While ADA is the legal aspect of accessibility standards, WCAG is the technical part of it. The consortium ensures uniform guidelines so that the web operates in the same manner worldwide.ADASiteCompliance.com
Remember, while these standards were created to aid individuals with disabilities, they make your application better for all of your users. Whether you’re building a direct-to-patient website, a customer-facing dashboard, or something else entirely, WCAG is the place to start.
Narrowing Down What to Consider
Attempting to address every type of disability can become overwhelming, so it’s useful to know where to focus and which types to consider first. While people with cognitive/learning disabilities are the largest group, the most common to consider for web applications are users who are blind, low-vision, or color-blind. A majority of lawsuits involving web applications regard the inability to address these needs. Compliance for someone who is blind or low-vision typically regards keyboard access and related uses.
Being deaf or hard-of-hearing is another common condition to consider, especially with multimedia. You will want to ensure that captioning is available or transcripts are provided.
We previously wrote about key aspects of Web accessibility where they often see companies fail. Here are highlights from their list:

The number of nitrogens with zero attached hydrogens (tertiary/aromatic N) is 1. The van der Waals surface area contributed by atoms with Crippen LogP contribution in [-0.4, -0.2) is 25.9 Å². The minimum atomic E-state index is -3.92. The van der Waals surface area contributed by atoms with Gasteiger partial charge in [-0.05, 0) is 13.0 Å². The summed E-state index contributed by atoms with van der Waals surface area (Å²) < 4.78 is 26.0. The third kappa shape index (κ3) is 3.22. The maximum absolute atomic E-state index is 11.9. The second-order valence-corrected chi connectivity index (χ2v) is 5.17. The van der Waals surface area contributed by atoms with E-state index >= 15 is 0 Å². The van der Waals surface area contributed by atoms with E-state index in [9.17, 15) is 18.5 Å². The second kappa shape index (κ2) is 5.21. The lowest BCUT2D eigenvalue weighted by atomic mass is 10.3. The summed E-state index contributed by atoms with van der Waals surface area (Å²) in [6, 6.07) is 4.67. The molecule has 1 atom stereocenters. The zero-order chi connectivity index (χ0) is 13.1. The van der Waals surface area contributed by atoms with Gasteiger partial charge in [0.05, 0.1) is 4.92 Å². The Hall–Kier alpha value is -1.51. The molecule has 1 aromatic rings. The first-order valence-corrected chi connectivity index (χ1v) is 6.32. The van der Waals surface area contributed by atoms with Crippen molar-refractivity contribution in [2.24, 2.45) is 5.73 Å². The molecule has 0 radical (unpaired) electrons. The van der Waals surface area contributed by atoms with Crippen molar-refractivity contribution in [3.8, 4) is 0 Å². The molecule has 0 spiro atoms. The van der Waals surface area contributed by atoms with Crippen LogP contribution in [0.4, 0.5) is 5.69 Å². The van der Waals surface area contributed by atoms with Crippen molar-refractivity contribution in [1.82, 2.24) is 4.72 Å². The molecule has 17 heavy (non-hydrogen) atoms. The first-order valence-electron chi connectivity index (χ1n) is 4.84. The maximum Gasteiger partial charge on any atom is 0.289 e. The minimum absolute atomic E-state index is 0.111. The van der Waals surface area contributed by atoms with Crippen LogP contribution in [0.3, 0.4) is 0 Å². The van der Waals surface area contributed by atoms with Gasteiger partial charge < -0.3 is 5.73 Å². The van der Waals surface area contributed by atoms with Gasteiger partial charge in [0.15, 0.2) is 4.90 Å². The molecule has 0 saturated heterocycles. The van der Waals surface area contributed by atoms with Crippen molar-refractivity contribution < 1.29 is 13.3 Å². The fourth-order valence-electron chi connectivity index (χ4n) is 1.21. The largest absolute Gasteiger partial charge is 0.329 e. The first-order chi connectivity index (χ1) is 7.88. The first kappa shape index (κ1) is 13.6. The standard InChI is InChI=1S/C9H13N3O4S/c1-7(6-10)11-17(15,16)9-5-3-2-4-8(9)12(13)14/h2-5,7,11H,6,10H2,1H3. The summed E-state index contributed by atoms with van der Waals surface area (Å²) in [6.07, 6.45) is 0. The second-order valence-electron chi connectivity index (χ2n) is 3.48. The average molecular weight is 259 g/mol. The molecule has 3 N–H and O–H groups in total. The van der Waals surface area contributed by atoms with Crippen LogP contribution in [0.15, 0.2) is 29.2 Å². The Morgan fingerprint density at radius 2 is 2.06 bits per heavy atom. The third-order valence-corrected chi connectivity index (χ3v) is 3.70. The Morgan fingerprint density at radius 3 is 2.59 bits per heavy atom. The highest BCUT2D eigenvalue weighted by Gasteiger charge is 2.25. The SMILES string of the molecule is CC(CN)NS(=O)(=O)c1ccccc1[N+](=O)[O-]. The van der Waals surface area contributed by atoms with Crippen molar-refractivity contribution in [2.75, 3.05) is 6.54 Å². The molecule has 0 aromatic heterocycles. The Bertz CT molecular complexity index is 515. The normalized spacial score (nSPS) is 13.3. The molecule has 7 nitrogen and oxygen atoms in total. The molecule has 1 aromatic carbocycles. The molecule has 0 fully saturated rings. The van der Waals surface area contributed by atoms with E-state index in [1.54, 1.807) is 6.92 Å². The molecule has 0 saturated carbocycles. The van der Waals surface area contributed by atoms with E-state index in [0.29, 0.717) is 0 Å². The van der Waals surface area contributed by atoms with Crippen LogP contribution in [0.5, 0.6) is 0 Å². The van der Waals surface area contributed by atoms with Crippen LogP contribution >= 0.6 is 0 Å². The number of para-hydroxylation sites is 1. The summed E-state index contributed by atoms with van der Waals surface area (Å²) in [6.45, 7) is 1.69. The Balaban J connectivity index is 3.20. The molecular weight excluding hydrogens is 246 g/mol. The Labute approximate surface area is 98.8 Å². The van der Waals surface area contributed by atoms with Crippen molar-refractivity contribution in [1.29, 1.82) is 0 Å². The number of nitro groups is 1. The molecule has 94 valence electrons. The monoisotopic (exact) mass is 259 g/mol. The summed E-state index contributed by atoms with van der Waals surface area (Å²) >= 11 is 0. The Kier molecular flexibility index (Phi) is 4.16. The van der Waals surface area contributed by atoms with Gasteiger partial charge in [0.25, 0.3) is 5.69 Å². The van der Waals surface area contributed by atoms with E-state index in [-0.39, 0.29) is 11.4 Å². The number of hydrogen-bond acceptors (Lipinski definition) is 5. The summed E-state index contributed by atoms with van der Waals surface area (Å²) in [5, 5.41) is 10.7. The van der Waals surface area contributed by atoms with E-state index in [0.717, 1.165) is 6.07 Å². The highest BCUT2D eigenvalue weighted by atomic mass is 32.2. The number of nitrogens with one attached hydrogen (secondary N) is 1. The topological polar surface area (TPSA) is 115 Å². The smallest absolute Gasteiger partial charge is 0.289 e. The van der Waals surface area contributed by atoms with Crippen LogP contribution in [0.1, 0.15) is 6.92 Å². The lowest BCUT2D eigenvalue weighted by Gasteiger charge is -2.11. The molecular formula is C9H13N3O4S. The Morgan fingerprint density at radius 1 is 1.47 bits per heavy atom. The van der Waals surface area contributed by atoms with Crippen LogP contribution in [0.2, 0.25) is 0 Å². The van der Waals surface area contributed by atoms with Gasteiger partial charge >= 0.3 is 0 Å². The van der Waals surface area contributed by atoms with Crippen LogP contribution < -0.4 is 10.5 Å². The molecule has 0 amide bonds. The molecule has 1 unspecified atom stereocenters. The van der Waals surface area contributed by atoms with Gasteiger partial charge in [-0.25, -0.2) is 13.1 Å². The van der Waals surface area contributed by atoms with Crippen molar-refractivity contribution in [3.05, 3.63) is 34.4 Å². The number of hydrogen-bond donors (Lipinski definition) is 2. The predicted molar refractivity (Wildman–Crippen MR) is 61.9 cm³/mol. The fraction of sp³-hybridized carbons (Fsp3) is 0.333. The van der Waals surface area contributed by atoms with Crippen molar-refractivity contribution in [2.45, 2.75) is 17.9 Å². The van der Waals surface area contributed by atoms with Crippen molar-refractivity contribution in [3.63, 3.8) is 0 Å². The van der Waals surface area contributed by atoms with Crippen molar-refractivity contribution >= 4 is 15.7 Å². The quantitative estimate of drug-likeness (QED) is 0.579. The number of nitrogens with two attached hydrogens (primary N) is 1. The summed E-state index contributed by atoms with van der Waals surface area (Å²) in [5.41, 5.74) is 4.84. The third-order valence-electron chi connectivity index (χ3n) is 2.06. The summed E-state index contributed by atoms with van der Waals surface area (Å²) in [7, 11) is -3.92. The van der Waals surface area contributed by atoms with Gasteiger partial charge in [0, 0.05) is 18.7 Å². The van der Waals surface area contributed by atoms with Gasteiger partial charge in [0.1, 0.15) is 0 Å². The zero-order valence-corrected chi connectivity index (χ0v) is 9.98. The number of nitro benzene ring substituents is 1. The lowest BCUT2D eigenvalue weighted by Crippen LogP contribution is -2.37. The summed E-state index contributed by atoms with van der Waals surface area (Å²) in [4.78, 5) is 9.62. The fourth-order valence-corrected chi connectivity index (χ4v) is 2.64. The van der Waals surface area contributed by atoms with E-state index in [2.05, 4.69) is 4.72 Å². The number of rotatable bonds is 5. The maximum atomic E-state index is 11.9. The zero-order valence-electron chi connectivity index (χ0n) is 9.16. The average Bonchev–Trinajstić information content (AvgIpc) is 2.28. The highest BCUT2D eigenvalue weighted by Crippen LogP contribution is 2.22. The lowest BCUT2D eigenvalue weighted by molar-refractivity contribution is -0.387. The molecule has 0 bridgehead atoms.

- Images – All images should have alternative (alt) text. When a visually impaired user accesses the page, the alt text provides a description of the image that screen readers can read to the user. Content management systems usually have a field to add the alt text when you upload an image.
- Color Contrast – It is common to see insufficient color contrast. Brand colors are often chosen based on personal preference without taking into account the difficulty for visually impaired users. If there isn’t enough contrast between text color and the background color, it can be difficult to read.
- Proper Heading Structure – When text is meant to be a heading, it’s important for it to be set with proper header tags. Correctly structuring headers makes it easier for everyone to read and navigate the content on your site. It also helps screen readers understand how to categorize the information on the screen. Common errors include using bolded or underlined text as a heading without the proper header tags.